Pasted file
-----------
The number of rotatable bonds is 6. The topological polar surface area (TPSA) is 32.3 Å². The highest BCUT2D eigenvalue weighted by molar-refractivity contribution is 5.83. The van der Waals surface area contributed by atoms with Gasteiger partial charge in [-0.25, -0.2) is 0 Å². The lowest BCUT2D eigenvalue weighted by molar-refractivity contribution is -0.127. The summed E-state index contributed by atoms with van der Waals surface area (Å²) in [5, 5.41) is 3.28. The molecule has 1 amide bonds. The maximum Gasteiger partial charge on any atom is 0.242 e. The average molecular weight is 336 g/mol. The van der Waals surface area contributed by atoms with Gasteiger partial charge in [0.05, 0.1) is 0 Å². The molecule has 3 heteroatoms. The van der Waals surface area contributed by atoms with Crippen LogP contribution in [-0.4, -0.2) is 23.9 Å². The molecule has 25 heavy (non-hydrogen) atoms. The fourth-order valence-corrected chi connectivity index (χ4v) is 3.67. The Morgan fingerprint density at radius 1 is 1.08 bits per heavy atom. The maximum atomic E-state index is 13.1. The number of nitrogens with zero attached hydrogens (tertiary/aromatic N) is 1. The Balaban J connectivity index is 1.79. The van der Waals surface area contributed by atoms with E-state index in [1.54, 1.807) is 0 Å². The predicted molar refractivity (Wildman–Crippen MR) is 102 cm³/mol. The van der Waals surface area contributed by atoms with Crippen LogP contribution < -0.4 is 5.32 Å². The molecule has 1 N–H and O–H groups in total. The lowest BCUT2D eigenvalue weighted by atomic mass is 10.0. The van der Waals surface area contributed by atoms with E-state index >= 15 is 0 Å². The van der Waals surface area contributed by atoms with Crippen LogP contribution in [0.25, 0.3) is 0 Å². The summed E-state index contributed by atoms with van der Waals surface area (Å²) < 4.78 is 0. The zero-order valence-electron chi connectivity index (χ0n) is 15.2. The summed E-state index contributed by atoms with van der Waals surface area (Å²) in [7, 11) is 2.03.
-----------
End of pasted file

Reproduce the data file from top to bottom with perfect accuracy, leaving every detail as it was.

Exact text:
The number of rotatable bonds is 6. The topological polar surface area (TPSA) is 32.3 Å². The highest BCUT2D eigenvalue weighted by molar-refractivity contribution is 5.83. The van der Waals surface area contributed by atoms with Gasteiger partial charge in [-0.25, -0.2) is 0 Å². The lowest BCUT2D eigenvalue weighted by molar-refractivity contribution is -0.127. The summed E-state index contributed by atoms with van der Waals surface area (Å²) in [5, 5.41) is 3.28. The molecule has 1 amide bonds. The maximum Gasteiger partial charge on any atom is 0.242 e. The average molecular weight is 336 g/mol. The van der Waals surface area contributed by atoms with Gasteiger partial charge in [0.05, 0.1) is 0 Å². The molecule has 3 heteroatoms. The van der Waals surface area contributed by atoms with Crippen LogP contribution in [-0.4, -0.2) is 23.9 Å². The molecule has 25 heavy (non-hydrogen) atoms. The fourth-order valence-corrected chi connectivity index (χ4v) is 3.67. The Morgan fingerprint density at radius 1 is 1.08 bits per heavy atom. The maximum atomic E-state index is 13.1. The number of nitrogens with zero attached hydrogens (tertiary/aromatic N) is 1. The Balaban J connectivity index is 1.79. The van der Waals surface area contributed by atoms with E-state index in [1.54, 1.807) is 0 Å². The predicted molar refractivity (Wildman–Crippen MR) is 102 cm³/mol. The van der Waals surface area contributed by atoms with Crippen LogP contribution < -0.4 is 5.32 Å². The molecule has 1 N–H and O–H groups in total. The lowest BCUT2D eigenvalue weighted by atomic mass is 10.0. The van der Waals surface area contributed by atoms with E-state index >= 15 is 0 Å². The van der Waals surface area contributed by atoms with Crippen LogP contribution in [0.25, 0.3) is 0 Å². The summed E-state index contributed by atoms with van der Waals surface area (Å²) < 4.78 is 0. The zero-order valence-electron chi connectivity index (χ0n) is 15.2. The summed E-state index contributed by atoms with van der Waals surface area (Å²) in [7, 11) is 2.03.